Dealing with Domestic Abuse

Posted on 5th November 2018

By Steve Tucker and Mary Morrissey

Article published in The MJ, October 2018

The figures for those experiencing domestic abuse are shocking enough. Around 1.9 million people in England and Wales aged between 16 and 59 years old experienced domestic abuse in the year ending March 2017.

In the London borough of Sutton, domestic violence accounted for 38% of incidents of violence with injury in 2017. Yet the number of people experiencing domestic abuse is undoubtedly much higher. It is often a hidden crime that goes unreported. In Sutton, we want people affected by domestic abuse to feel empowered to come forward early, knowing there is safe and effective support in place. Perpetrators need to be held to account, but also supported to make lasting change. 

Last year we launched the Sutton Plan, bringing together the council, our public sector partners, businesses and the voluntary and community sector as we believe local collaboration is vital as all of us work within reduced budgets. One of the top priorities for the Sutton Plan is to tackle persistent domestic violence and abuse, so we launched the domestic abuse transformation programme, a partnership involving Sutton Council, Sutton Housing Partnership (the council’s arm’s-length housing management provider), the NHS, police, schools, the London Fire Brigade and the voluntary sector.

Between 2017/20 £1.25m is being invested by Sutton Council to improve services relating to domestic abuse, including early intervention and prevention initiatives. The aim is to significantly reduce levels of domestic abuse in Sutton in the long-term and ensure that the voices of those affected by domestic abuse are heard in the planning and delivery of local services.

An example from housing

All key partners are supporting this campaign. Key frontline staff from across all partners speak to residents every day, often visiting them in their homes. This privileged access can enable early identification of signs of abuse, which are often not obvious. That is why we are training our frontline staff to identify and respond to things which may indicate abuse may be happening. For example, at Sutton Housing Partnership (SHP), where there are repeat complaints of anti-social behaviour relating to noise nuisance and domestic arguments, housing managers will respond sensitively by raising concerns with potential victims in a safe environment, away from the home.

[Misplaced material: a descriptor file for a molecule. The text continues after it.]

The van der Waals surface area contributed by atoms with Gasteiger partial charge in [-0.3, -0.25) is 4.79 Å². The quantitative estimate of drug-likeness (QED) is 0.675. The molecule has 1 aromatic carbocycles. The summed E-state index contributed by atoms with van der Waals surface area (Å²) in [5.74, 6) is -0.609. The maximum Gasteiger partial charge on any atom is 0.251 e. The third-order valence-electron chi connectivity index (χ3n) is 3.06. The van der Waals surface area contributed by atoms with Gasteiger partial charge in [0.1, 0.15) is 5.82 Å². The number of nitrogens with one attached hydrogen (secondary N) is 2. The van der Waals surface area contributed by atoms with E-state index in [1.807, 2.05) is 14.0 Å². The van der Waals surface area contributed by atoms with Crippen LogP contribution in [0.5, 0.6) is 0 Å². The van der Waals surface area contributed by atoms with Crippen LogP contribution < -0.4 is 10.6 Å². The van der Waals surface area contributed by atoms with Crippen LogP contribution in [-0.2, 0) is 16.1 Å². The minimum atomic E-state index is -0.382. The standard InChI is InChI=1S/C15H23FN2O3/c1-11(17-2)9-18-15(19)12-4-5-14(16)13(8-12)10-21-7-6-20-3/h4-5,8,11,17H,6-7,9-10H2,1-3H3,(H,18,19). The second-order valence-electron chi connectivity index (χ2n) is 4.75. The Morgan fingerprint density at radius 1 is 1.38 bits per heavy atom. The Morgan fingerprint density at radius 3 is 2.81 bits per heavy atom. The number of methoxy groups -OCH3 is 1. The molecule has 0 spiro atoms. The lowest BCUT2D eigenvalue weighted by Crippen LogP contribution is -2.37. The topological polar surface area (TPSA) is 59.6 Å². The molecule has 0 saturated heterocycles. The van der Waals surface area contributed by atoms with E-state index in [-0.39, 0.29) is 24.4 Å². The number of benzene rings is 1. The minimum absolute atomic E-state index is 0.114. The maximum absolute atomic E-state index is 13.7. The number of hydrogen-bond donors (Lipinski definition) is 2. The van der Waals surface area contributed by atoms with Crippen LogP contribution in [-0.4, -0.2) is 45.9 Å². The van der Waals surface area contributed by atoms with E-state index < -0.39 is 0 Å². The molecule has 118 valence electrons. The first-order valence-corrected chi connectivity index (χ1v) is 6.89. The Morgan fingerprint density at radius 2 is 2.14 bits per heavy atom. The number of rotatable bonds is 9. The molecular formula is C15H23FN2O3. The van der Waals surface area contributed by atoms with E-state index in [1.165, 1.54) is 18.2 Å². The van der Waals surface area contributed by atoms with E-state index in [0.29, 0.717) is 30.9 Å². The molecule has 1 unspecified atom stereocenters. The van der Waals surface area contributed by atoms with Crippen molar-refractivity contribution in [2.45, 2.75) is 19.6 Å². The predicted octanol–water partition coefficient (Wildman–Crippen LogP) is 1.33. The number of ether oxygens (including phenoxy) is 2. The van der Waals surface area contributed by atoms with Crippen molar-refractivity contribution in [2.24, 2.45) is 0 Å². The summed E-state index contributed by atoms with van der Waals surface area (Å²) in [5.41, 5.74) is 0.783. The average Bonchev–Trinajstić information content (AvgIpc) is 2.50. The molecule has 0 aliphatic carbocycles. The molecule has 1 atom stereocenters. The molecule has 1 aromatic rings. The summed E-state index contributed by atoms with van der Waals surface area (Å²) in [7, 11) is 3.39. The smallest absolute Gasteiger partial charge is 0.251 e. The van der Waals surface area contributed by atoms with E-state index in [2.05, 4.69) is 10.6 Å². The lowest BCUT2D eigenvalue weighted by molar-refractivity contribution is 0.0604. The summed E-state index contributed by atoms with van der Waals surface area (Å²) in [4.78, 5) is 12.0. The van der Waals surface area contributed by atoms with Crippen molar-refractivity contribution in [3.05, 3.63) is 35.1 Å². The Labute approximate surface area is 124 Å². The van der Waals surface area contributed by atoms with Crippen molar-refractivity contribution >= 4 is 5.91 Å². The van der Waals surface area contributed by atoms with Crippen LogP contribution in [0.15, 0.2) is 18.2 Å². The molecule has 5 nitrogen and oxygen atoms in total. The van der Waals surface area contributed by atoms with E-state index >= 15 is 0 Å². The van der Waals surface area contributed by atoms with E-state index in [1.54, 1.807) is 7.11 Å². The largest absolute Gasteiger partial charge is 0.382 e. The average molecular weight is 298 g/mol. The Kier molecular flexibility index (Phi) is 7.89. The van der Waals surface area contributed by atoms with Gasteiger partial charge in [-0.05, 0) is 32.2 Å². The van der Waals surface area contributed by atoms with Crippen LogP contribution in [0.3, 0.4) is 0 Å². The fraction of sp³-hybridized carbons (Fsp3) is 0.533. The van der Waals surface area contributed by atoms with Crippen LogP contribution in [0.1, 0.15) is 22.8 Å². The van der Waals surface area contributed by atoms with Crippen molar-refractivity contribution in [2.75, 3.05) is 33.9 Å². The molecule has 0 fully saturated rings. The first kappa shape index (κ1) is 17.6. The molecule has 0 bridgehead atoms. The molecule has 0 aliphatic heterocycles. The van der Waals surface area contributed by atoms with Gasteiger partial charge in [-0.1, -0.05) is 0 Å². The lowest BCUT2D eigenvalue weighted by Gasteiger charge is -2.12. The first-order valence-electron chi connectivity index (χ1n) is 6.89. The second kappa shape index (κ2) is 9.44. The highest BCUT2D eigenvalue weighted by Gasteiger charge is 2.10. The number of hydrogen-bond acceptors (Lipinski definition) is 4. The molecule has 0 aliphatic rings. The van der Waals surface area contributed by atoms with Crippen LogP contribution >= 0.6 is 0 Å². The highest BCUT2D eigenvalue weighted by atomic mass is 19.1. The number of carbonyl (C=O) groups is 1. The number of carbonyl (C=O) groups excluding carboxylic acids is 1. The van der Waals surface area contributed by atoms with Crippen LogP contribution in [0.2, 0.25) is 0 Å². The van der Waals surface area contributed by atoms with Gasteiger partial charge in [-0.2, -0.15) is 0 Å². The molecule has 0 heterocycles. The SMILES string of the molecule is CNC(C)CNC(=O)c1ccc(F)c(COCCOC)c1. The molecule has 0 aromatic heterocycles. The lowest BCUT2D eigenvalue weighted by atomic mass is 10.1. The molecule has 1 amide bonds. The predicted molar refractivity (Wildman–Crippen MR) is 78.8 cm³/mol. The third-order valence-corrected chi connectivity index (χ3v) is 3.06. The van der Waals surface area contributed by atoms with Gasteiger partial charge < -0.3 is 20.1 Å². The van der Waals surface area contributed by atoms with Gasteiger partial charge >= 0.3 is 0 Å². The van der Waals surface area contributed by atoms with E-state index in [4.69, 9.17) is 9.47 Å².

At SHP we are also working to identify patterns which might indicate abuse. For example, if we keep being asked to replace locks on bathroom doors, could this mean someone is locking themselves in for protection? Identifying patterns like this will help us spot abuse more quickly and help victims to get the support they need.

Working in partnership, we are identifying and mitigating risk and ensuring victims are supported to remain in their homes – with additional security measures if needed. We will also work with perpetrators by referring them to a support programme to change negative cycles of behaviour.

A specific example of the work we are doing is the setting up of a domestic abuse housing operational group, to share knowledge across all housing professionals in the borough and cascade best practice. With support from the nationally-recognised Domestic Abuse Housing Alliance (DAHA), we will ensure a consistent and effective housing response to domestic abuse in Sutton – with SHP and other housing providers working towards DAHA accreditation in the near future. We recently welcomed Alison Inman, president of the Chartered Institute of Housing, to the group’s first meeting and are supporting the Make A Stand campaign alongside more than 200 other organisations in the UK housing sector.

Raising awareness within the partnership

As part of the domestic abuse transformation programme, we surveyed 270 Sutton residents in December 2017, which revealed that more than half would not know where to go if they needed help and a similar number would be reluctant to reach out through fear of making things worse. We also recently conducted a survey among staff within the partner organisations to gauge the level of awareness of domestic abuse. This has given us further valuable insight into what needs to be done next.

We have launched an internal awareness campaign within partnership organisations, called Not Alone in Sutton. It provides a communications toolkit for staff to raise awareness of the issues and the assistance already available and includes a specially filmed interview with a survivor of domestic abuse which movingly highlights the ongoing personal costs of this devastating crime. We will be launching a large-scale external campaign next year.

Over the next two years, we will continue to work together with our Sutton Plan partners to deliver our joint domestic abuse strategy. In line with the model now being piloted in the housing sector, we will work collaboratively with colleagues across all sectors – from education, to health, to criminal justice – to develop, share and standardise best practice and ensure that together we are meeting the needs of victims, survivors and their children. In line with aims of the Sutton Plan, we want to break down organisational boundaries and work together to put our residents first – making Sutton a safer place for everyone.

Mary Morrissey is strategic director at Sutton LBC and Steve Tucker is managing director of Sutton Housing Partnership

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